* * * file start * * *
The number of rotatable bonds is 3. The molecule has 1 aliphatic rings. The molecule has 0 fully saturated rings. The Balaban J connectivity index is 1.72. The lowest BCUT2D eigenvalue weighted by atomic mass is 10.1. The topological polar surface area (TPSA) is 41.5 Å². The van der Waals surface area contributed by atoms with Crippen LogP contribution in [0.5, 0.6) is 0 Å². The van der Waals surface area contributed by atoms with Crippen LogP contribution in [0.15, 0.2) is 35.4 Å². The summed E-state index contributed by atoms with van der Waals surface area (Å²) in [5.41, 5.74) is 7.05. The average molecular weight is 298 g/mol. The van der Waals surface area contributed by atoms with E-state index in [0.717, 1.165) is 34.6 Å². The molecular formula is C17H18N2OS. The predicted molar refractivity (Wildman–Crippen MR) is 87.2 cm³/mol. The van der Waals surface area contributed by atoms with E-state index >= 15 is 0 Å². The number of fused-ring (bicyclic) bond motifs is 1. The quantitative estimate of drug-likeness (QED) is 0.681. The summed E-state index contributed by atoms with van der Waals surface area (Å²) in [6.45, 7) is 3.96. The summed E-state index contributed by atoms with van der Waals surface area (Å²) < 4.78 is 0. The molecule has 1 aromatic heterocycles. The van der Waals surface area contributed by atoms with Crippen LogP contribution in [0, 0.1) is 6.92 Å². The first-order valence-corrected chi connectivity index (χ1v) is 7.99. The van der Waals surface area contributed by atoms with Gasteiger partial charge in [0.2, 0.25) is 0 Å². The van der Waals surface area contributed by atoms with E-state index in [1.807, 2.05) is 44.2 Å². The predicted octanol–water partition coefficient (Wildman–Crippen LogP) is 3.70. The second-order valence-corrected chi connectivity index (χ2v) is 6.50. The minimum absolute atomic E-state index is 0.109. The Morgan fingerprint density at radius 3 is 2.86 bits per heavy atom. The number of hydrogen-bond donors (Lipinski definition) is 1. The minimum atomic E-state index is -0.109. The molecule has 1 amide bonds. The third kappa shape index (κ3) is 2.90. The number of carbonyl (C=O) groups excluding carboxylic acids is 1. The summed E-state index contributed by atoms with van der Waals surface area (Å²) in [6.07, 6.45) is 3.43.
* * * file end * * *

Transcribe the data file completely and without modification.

The number of rotatable bonds is 3. The molecule has 1 aliphatic rings. The molecule has 0 fully saturated rings. The Balaban J connectivity index is 1.72. The lowest BCUT2D eigenvalue weighted by atomic mass is 10.1. The topological polar surface area (TPSA) is 41.5 Å². The van der Waals surface area contributed by atoms with Crippen LogP contribution in [0.5, 0.6) is 0 Å². The van der Waals surface area contributed by atoms with Crippen LogP contribution in [0.15, 0.2) is 35.4 Å². The summed E-state index contributed by atoms with van der Waals surface area (Å²) in [5.41, 5.74) is 7.05. The average molecular weight is 298 g/mol. The van der Waals surface area contributed by atoms with E-state index in [0.717, 1.165) is 34.6 Å². The molecular formula is C17H18N2OS. The predicted molar refractivity (Wildman–Crippen MR) is 87.2 cm³/mol. The van der Waals surface area contributed by atoms with E-state index >= 15 is 0 Å². The number of fused-ring (bicyclic) bond motifs is 1. The quantitative estimate of drug-likeness (QED) is 0.681. The summed E-state index contributed by atoms with van der Waals surface area (Å²) in [6.45, 7) is 3.96. The summed E-state index contributed by atoms with van der Waals surface area (Å²) < 4.78 is 0. The molecule has 1 aromatic heterocycles. The van der Waals surface area contributed by atoms with Crippen LogP contribution in [0, 0.1) is 6.92 Å². The first-order valence-corrected chi connectivity index (χ1v) is 7.99. The van der Waals surface area contributed by atoms with Gasteiger partial charge in [0.2, 0.25) is 0 Å². The van der Waals surface area contributed by atoms with E-state index in [1.807, 2.05) is 44.2 Å². The predicted octanol–water partition coefficient (Wildman–Crippen LogP) is 3.70. The second-order valence-corrected chi connectivity index (χ2v) is 6.50. The minimum absolute atomic E-state index is 0.109. The Morgan fingerprint density at radius 3 is 2.86 bits per heavy atom. The number of hydrogen-bond donors (Lipinski definition) is 1. The minimum atomic E-state index is -0.109. The molecule has 1 amide bonds. The third kappa shape index (κ3) is 2.90. The number of carbonyl (C=O) groups excluding carboxylic acids is 1. The summed E-state index contributed by atoms with van der Waals surface area (Å²) in [6.07, 6.45) is 3.43.